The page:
Free Essay: "Cathedral" is a short story ultimately about enlightment, finding something more meaningful and deeper with in one self. Although from an.
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- Essay on The Cathedral by Raymond Carver
- Essay on The Cathedral by Raymond Carver - Words | Bartleby
His wife leaves to fetch Robert from the depot, and he settles with a drink in front of the TV until he hears the car park and his wife's laughter. He watches from the window to see her helping Robert out of the car and down the drive. He is greatly surprised to see Robert has a full beard. He turns off the TV and finishes the drink, and then welcomes them in.
His wife is "beaming" when she introduces them. They shake hands, and then she leads him to the sofa. The narrator considers making small talk, but only asks which side of the train Robert sat on. Though the wife think it a strange question, Robert answers it and says he had "nearly forgotten the sensation" of being on a train, it had been so long. The narrator sees his wife finally look at him, and he gets "the feeling she didn't like what she saw.
The narrator is impressed with how little like a stereotypical blind man dark glasses, a cane Robert looks. He does notice that Robert's eyes are creepy up close in various ways. The narrator offers to fix drinks and Robert says, "Bub, I'm a scotch man myself.
They drink several rounds and talk, mostly about Robert's trip. The narrator is surprised to see Robert smoke cigarettes, since he thought the blind did not smoke. After a while, they sit to a huge dinner that the wife prepared. Before they start, the narrator offers to lead prayer, which confuses his wife, until he says, "pray the phone won't ring and the food doesn't get cold.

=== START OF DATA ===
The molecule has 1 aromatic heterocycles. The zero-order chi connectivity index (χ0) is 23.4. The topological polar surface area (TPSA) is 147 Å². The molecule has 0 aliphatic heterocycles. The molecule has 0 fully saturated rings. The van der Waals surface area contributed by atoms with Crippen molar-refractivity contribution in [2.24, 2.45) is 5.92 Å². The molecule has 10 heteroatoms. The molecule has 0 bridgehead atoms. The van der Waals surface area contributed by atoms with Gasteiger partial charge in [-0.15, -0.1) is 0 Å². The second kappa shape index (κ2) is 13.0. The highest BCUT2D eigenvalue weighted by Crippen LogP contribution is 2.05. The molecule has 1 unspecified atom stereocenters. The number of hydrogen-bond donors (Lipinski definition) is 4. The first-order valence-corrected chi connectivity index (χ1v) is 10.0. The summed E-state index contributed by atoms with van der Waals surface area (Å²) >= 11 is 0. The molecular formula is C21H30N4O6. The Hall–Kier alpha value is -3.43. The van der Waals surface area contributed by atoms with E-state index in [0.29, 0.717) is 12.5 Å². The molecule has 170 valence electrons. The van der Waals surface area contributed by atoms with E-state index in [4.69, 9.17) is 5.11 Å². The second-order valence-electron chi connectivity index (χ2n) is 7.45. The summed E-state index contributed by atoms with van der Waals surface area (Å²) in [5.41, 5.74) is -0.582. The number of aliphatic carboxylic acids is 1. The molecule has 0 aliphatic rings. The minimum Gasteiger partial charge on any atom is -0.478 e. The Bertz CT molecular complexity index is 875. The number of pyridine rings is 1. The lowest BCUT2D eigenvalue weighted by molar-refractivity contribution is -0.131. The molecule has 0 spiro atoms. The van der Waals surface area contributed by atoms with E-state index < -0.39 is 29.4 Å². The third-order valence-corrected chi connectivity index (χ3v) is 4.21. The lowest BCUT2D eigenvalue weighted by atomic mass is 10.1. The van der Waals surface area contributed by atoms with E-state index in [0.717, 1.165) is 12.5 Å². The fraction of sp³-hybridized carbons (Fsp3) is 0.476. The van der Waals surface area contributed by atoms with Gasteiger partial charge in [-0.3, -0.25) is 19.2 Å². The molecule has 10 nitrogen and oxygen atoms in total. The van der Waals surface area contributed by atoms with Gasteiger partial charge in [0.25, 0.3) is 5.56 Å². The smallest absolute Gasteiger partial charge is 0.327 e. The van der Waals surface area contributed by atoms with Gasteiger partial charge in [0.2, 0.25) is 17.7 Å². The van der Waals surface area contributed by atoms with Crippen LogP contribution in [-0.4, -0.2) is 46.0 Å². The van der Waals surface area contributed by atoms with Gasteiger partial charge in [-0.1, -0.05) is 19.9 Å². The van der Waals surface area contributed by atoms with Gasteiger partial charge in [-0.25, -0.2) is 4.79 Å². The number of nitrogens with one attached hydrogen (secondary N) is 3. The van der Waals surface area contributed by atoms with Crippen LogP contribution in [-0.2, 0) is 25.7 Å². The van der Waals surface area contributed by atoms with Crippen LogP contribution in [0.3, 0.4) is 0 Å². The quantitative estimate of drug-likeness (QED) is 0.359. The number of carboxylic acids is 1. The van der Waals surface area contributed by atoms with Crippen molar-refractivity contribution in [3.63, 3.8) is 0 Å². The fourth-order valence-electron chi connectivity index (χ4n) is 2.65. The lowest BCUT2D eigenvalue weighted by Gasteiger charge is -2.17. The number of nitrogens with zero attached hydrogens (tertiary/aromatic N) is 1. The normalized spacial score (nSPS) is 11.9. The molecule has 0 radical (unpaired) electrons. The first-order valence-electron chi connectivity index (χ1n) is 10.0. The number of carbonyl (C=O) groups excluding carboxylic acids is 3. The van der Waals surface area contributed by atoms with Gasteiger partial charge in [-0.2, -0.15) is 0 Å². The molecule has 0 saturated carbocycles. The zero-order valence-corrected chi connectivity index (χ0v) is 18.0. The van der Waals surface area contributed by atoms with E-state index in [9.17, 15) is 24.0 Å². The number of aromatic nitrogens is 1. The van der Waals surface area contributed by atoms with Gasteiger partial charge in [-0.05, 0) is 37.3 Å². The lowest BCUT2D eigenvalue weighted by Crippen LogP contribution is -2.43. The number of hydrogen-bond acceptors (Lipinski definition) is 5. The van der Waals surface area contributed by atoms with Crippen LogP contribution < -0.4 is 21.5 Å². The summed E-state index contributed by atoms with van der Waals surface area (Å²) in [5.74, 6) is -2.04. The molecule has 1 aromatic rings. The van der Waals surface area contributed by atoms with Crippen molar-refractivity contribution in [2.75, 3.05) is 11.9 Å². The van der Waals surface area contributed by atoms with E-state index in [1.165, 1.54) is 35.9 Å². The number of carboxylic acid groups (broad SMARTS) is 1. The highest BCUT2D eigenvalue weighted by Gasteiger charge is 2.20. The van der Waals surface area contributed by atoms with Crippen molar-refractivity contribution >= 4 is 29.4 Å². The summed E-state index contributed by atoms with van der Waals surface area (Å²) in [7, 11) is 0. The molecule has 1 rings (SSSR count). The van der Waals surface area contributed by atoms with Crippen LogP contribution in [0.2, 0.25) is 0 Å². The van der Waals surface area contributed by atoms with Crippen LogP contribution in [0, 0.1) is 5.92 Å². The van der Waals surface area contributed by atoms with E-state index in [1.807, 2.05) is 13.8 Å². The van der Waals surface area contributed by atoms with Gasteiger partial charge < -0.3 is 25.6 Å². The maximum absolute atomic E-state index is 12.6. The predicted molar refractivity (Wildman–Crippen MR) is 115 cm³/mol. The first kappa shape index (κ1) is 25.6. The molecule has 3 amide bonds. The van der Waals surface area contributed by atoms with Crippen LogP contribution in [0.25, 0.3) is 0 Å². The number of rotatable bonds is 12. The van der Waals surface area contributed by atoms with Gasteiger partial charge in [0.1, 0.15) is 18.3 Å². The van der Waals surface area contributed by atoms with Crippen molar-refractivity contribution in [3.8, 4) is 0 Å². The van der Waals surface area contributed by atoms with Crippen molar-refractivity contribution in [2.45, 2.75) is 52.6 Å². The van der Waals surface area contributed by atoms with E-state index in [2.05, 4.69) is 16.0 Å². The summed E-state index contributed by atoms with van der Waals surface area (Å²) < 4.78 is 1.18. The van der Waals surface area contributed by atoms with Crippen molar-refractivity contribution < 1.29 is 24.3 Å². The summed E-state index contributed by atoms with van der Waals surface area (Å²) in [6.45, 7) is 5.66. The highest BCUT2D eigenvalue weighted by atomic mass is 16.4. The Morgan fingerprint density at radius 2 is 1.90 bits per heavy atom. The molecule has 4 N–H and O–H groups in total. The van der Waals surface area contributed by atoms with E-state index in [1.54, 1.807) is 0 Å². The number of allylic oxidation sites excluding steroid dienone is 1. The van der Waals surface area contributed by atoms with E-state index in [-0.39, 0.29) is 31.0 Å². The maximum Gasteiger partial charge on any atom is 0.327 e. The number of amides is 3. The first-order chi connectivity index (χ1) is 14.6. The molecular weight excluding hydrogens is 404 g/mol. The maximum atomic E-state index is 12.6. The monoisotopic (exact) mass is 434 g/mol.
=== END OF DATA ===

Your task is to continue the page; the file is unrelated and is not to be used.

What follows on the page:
They eat heartily in silence, as the narrator admires Robert's proficiency with utensils and his willingness to use his fingers at times. After dinner, all are stuffed. They return to the living room with more drinks, and talk more about the past 10 years.
Mostly, the narrator just listens it's about what happened "to them," not him, he thinks , occasionally chiming in so that Robert doesn't think he's left the room. He is a bit contemptuous of how "Robert had done a little of everything…a regular blind jack-of-all-trades. After a while, he finally turns on the TV.
His wife is annoyed, and spins it to ask Robert if he has a TV. Robert answers that he has two — one color, one black-and-white — and knows the difference. The narrator has "no opinion" on this. The wife confesses she's tired and heads upstairs to put on her robe. They're alone for a while, which makes the narrator feel awkward. He pours them another drink and asks if Robert would like to smoke marijuana.
He agrees and they smoke, Robert a bit awkwardly since he seems never to have done so before. When his wife returns, she gives the narrator a "savage look" for pulling out drugs, but Robert seems to enjoy it. They smoke for a while, until the wife tells Robert his bed is fixed upstairs and then she falls asleep on the couch.
He notices her robe is open on her thigh, but doesn't bother to correct it since Robert can't see anyway. He feels awkward again, and offers to lead Robert to bed, but Robert says he'll "stay up until you're ready to turn in," since they hadn't talked much. The narrator says he's "glad for the company," and realizes right away that he is. He confesses to the reader that he stays awake later than his wife each night, stoned, and often has dreams that frighten him. They switch between the channels, but the only decent program is "something about the church and the Middle Ages. They are silent for a while, Robert turned with his ear to the TV, a position that disturbs the narrator a bit.
The program shows medieval monks at work, and the narrator begins to explain the image to Robert.
The TV shows a cathedral, and the narrator tries to describe it. Robert asks if the paintings are frescoes, but the narrator can't remember what frescoes are. It suddenly occurs to the narrator that Robert might not know what a cathedral looks like at all. Robert knows only that they took generations to build, but doesn't really know what they look like. The narrator considers how to describe them, but can only muster simple descriptions — "They're very tall…they reach way up.